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Evaluating Websites

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Students need help learning that just because it came from Google doesn't make it factual. This is a powerpoint lesson that reviews how to evaluate a website. It is used in conjunction with live examples, Nettrekker, and a rubric activity for evaluating websites.

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Evaluating Websites

  1. 1. Evaluating Websites The Good, the bad, and the ugly…
  2. 2. Why does it matter? <ul><li>The World Wide Web has a lot to offer, but not all sources are equally valuable or reliable. </li></ul><ul><li>Anyone can put anything on the web without being censored or verified. </li></ul><ul><li>It is difficult to sift through the information to evaluate it. </li></ul>
  3. 3. Authority - What is the AUTHOR'S expertise? <ul><li>How much experience does the author have in this area? </li></ul><ul><li>What is the author's occupation? </li></ul><ul><li>What is the author's educational background? </li></ul><ul><li>What is the author's reputation among others in the field? </li></ul>
  4. 4. Why evaluate the author? <ul><li>Anyone can author information on the Internet WITHOUT approval. </li></ul><ul><li>The content of most Web pages is published BEFORE it is evaluated by people with knowledge of the subject. </li></ul><ul><li>Books, magazines and other print resources are published AFTER thorough reviews by experts. </li></ul>
  5. 5. How do you evaluate? <ul><li>Look for other pages by the author on the same site or other sites. </li></ul><ul><li>Find additional pages by or about the author. Look for a header or footer showing affiliation. </li></ul>
  6. 6. Is the Publisher reliable? <ul><li>Look at the URL. http://www.fbi.gov </li></ul><ul><li>Look at the domain. . edu, .com, .ac.uk, .org, .net </li></ul><ul><li>Is this a national or international organization? </li></ul><ul><li>What is the mission of the organization? </li></ul><ul><li>Is this site sponsoring the author's page or just providing web space? </li></ul><ul><li>Does the site provide a contact for further information? </li></ul>
  7. 7. Why is it important? <ul><li>Knowing about the organization that sponsors a site can sometimes provide clues for further investigation. </li></ul><ul><li>Educational, non-profit and commercial sites tend to sponsor different kinds of information. </li></ul><ul><li>knowing the name is no guarantee of quality. </li></ul>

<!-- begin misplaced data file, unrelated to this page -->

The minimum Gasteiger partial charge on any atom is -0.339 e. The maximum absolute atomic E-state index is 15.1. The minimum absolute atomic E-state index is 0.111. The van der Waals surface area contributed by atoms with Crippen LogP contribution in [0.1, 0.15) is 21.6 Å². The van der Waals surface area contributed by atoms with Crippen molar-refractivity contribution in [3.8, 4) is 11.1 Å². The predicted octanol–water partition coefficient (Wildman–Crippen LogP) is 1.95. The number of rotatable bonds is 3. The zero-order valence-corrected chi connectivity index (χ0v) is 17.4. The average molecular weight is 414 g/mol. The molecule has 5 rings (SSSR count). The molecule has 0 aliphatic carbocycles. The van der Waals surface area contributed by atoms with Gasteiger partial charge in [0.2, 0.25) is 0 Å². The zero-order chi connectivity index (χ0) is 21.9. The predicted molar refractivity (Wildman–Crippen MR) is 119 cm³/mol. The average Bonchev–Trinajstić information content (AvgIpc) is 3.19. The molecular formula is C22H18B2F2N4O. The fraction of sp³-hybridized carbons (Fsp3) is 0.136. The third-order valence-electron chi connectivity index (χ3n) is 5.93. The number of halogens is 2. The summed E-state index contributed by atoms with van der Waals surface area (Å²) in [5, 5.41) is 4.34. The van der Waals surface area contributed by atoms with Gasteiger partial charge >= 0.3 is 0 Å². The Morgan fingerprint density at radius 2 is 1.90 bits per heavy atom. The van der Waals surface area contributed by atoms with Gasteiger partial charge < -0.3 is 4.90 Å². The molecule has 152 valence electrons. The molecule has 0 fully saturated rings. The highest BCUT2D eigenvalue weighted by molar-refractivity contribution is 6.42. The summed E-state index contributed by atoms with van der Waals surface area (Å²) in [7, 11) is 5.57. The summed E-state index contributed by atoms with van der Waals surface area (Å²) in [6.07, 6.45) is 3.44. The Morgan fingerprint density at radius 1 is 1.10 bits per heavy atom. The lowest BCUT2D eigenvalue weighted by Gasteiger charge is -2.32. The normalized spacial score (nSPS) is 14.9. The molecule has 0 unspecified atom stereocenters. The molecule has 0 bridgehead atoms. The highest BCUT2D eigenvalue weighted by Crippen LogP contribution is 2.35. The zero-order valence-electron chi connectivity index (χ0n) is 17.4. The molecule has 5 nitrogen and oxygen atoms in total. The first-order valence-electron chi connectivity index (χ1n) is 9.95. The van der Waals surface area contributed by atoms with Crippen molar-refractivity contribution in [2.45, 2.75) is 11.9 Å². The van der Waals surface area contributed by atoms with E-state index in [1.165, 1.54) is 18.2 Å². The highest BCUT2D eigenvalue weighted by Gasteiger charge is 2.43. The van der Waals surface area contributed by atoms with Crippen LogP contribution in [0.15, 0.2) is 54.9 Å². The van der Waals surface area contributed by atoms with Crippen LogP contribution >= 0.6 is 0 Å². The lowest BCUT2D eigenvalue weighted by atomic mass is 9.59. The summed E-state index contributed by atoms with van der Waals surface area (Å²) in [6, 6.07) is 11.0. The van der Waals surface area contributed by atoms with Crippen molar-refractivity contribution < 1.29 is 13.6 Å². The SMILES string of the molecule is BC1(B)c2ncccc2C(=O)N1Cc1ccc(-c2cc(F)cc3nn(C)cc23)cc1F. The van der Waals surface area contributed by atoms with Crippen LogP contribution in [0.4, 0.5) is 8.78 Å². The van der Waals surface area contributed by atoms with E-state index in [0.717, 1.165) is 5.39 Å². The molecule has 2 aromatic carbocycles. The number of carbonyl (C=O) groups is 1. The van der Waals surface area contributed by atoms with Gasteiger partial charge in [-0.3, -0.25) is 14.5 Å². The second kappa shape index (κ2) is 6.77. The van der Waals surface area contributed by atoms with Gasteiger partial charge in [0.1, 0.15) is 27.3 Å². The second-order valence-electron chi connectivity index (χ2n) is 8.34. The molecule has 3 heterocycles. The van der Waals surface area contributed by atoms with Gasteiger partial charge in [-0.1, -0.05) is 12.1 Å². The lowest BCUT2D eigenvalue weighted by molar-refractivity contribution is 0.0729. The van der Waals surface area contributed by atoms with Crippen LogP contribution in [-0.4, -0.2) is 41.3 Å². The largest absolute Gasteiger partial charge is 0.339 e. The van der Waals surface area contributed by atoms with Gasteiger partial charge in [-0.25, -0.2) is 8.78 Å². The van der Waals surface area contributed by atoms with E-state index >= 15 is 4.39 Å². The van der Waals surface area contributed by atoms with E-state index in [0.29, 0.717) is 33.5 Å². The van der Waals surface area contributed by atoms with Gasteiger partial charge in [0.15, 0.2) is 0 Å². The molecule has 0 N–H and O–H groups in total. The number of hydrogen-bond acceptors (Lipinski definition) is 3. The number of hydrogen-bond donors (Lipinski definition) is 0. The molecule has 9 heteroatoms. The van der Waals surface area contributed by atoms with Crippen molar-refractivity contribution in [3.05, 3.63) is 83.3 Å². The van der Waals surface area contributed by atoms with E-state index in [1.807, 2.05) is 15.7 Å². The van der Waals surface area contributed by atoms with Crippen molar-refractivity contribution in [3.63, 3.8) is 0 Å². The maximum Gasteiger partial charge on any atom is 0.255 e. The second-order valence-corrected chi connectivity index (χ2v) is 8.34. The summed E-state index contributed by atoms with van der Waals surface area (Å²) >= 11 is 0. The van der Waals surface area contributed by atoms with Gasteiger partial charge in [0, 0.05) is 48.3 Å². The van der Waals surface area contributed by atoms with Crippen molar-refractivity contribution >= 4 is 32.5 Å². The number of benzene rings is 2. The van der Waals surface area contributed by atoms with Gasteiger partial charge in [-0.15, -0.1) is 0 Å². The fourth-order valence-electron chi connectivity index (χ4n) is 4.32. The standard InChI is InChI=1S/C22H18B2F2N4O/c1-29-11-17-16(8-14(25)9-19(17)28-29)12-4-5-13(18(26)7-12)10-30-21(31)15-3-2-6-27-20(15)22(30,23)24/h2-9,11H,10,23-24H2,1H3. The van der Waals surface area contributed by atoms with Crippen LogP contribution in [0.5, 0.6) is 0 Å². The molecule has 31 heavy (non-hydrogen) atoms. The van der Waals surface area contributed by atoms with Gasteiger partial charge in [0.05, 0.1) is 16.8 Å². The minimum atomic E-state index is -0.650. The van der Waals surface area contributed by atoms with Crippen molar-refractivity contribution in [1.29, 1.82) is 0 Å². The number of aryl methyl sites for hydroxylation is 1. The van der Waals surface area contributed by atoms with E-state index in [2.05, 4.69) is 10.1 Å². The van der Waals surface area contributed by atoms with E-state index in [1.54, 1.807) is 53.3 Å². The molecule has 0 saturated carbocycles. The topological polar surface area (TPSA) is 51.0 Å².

8. 8. How do you know? <ul><li>Identify the domain of the site (what are the last letters of the URL?). </li></ul><ul><li>Look for &quot;about this site&quot; links and follow them to find what the organizations have to say about themselves. </li></ul><ul><li>Backtrack through the hierarchy of the URL (also known as truncation). This will often take you to the main home page of the organization where relevant information may be found. </li></ul>
  9. 9. Accuracy and Objectivity <ul><li>Is the information reliable and error-free? </li></ul><ul><li>Is there an editor or someone who verifies/checks the information? </li></ul><ul><li>Does the information show a minimum of bias? </li></ul><ul><li>Is the page designed to sway opinion? </li></ul><ul><li>Is there any advertising on the page? </li></ul>
  10. 10. Why does it matter? <ul><li>The accuracy of factual information can tell you something about the care the author took in preparing the document </li></ul><ul><li>Can provide clues to (lack of) expertise or potential bias in the ideas represented in the document. </li></ul>
  11. 11. How do you check? <ul><li>Cross check factual data with other documents on the web by searching for other pages containing information about the facts. </li></ul><ul><li>Even checking spelling and grammar can sometimes provide a clue about the care taken in creating a document. </li></ul>
  12. 12. Is it Current or Fresh? <ul><li>Is the page dated? If so, when was the last update? </li></ul><ul><li>How current are the links? Have some expired or moved? </li></ul><ul><li>Does the date of publication affect the reliability of the information? </li></ul><ul><li>Does the date the document was last updated affect the reliability of the information? </li></ul>
  13. 13. Coverage <ul><li>What topics are covered? </li></ul><ul><li>What is covered here that can’t be found anywhere else? </li></ul><ul><li>What is its intrinsic value? </li></ul><ul><li>How in-depth is the material? </li></ul>
  14. 14. Why is coverage important? <ul><ul><li>Web coverage often differs from print coverage. </li></ul></ul><ul><ul><li>difficult to determine the extent of coverage of a topic from a web page -may or may not include links to other web pages or print references. </li></ul></ul><ul><ul><li>Sometimes web information is &quot;just for fun&quot;, a hoax, someone's personal expression that may be of interest to no one, or even outright silliness </li></ul></ul>
  15. 15. Let’s Watch a Clip…
  16. 16. Bibliography <ul><li>http://21cif.imsa.edu/resources/tips_OLDProd/evaluate_tips </li></ul><ul><li>http://www.islma.org/resources.htm#website </li></ul><ul><li>http://lib.nmsu.edu/instruction/evalcrit.html </li></ul><ul><li>Discovering Language Arts: Research Skills (Grades 9-12). Discovery Channel School. 2007. unitedstreaming. 27 September 2007 <http://streaming.discoveryeducation.com/> </li></ul>

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